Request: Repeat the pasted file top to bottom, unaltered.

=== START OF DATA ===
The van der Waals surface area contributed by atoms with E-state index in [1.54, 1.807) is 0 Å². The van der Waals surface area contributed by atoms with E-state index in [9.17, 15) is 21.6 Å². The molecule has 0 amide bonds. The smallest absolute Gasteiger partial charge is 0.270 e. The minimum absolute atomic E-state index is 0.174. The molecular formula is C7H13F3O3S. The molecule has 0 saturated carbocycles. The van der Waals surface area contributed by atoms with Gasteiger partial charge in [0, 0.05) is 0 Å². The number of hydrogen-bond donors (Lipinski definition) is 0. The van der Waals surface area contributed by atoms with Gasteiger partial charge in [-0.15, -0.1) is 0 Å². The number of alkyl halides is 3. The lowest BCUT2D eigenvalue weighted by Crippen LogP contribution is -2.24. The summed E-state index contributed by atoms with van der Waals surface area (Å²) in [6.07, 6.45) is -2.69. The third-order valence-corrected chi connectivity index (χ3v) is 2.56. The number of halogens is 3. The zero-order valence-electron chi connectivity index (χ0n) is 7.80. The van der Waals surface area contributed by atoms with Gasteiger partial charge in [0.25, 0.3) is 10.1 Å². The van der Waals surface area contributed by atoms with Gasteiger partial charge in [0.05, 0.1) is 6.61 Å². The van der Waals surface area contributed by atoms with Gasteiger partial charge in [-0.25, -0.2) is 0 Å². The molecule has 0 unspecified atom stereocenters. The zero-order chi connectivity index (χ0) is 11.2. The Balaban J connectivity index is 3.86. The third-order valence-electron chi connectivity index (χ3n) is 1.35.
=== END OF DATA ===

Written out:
The van der Waals surface area contributed by atoms with E-state index in [1.54, 1.807) is 0 Å². The van der Waals surface area contributed by atoms with E-state index in [9.17, 15) is 21.6 Å². The molecule has 0 amide bonds. The smallest absolute Gasteiger partial charge is 0.270 e. The minimum absolute atomic E-state index is 0.174. The molecular formula is C7H13F3O3S. The molecule has 0 saturated carbocycles. The van der Waals surface area contributed by atoms with Gasteiger partial charge in [0, 0.05) is 0 Å². The number of hydrogen-bond donors (Lipinski definition) is 0. The van der Waals surface area contributed by atoms with Gasteiger partial charge in [-0.15, -0.1) is 0 Å². The number of alkyl halides is 3. The lowest BCUT2D eigenvalue weighted by Crippen LogP contribution is -2.24. The summed E-state index contributed by atoms with van der Waals surface area (Å²) in [6.07, 6.45) is -2.69. The third-order valence-corrected chi connectivity index (χ3v) is 2.56. The number of halogens is 3. The zero-order valence-electron chi connectivity index (χ0n) is 7.80. The van der Waals surface area contributed by atoms with Gasteiger partial charge in [0.25, 0.3) is 10.1 Å². The van der Waals surface area contributed by atoms with Gasteiger partial charge in [0.05, 0.1) is 6.61 Å². The van der Waals surface area contributed by atoms with Gasteiger partial charge in [-0.25, -0.2) is 0 Å². The molecule has 0 unspecified atom stereocenters. The zero-order chi connectivity index (χ0) is 11.2. The Balaban J connectivity index is 3.86. The third-order valence-electron chi connectivity index (χ3n) is 1.35.